Co-working growing pains

By Nina Hendy
Monday, 12 November 2012

feature-cluster-thumbA growing number of start-ups are claiming co-working spaces to be their secret weapon, giving them a competitive edge in their quest for world domination.


For as little as $120 a week; or even less; landlords are offering start-ups their own space in a trendy inner-city shared space.


Landlords are dangling various incentives to lure bright business minds into these spaces, including access to a shared receptionist, yoga classes, IT support, social functions and even free kayaking.


Start-ups that have used these spaces claim they give their business the chance to rub shoulders with like-minded entrepreneurs, get free business advice, share vital business services and, in many cases, find some of their first clients among others sharing the space.


The largest co-working space in the country is Fishburners in Sydney. The 1000sq/m co-working space for professional tech start-ups charges $200 for up to three days per week a month; or $300 for up to seven days a week a month.



Above: Fishburners


It also offers free trials for selected start-ups and has been a launching pad for around 150 start-ups since its inception 18 months ago.


Fishburners advisor Pete Cooper says similar spaces are opening all over the country, with at least four others in his street and at least six more nationally.


“Internationally, the scene is similarly growing, but international commentators say we are growing faster in Sydney than most cities around the world,” he says.


Sydney is also home to The Refinery Studio, which opened on Sydney’s northern beaches in June.


In Melbourne, there’s Inspire9 in Richmond, which is home to a product designer, a marketer, a photographer and several writers, among others. It offers start-ups a free trial period.


Fellow Melbourne space Epic Office Share also offers open plan desks and lockable offices. It also brokers member discounts for products and services including banking, mobile phone use, IT support, computer hardware and electrical goods.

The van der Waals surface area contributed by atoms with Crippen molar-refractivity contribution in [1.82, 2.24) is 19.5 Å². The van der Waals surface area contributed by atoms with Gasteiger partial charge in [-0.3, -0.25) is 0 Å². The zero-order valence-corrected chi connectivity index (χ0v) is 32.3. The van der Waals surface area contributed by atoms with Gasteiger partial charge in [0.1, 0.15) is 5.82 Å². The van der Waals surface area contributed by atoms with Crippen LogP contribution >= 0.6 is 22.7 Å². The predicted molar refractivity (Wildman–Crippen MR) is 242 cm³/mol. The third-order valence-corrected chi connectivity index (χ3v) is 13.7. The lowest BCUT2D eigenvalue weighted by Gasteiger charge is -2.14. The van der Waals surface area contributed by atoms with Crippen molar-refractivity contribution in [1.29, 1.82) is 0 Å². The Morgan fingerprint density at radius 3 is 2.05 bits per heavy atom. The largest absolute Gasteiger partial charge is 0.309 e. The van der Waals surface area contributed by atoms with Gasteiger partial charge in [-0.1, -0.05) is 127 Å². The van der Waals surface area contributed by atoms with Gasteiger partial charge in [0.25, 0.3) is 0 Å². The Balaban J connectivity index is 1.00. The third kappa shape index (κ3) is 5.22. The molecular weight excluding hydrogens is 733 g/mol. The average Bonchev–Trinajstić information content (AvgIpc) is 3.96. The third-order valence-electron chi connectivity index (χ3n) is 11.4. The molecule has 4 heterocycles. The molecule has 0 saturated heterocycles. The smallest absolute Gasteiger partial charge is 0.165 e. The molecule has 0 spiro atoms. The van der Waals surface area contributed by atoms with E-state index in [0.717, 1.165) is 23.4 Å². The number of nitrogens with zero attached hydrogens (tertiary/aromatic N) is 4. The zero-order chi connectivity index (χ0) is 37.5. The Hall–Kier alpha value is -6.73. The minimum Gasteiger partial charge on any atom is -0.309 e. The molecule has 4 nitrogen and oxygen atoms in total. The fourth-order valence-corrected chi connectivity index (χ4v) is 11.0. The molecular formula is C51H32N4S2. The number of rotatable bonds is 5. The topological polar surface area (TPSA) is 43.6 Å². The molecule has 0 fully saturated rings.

But are these spaces really giving start-ups a competitive edge? Or do the costs and distractions of working shoulder to shoulder with others also starting out in business negate any potential advantages?


The advantages


More often than not, landlords are offering increasingly fancy add-ons to start-ups to move into these co-working spaces.


Not only do you get a place to bring clients, an address for business cards, website assistance and reception support, but often a host of other add-ons.


The founders of the country’s newest space – a new unnamed operation in the beachside Sydney suburb of Manly – are promising to offer kayaking and yoga to its tenants, for example.


Fishburners offers free business management software, unlimited Wi-Fi, meeting rooms, beer, pizza, online tools, discounts and monthly events covering legal, investment, pitch training, rent-a-brain events, developer skills, sports, yoga, mentoring and more.


“You never have to leave and some people don’t except to sleep,” Cooper says.


Melbourne co-working space The York Butter Factory is home to more than 50 start-ups, many with international objectives in the consumer internet and digital marketing space.


Its community manager Sam Stewart says one of its most valued add-ons is access to venture capital in a starved high risk investment landscape.


“The culture is one of collaboration, resource sharing and tough love, which ensures our younger demographic learn vital business skills rapidly.”


“Furthermore, by strategically partnering with corporates such as Microsoft, Optus and Amazon, The York Butter Factory ensures our members have all the resources required to compete on an international level,” Stewart says.



Above: Inspire9


Getting social


Co-working spaces give fledgling businesses the chance to rub shoulders with others turning a serious profit, according to the director of Melbourne’s The Cluster, Kirsten Koci, who says many businesses turn over millions.


“They choose to step away from the conventional office and locate themselves and their staff in a space that ticks all the boxes, especially social.”


“The chance to mix with other people each day, instead of just their own company is what helps The Cluster attract top businesses and great start-ups and freelancers,” Koci says.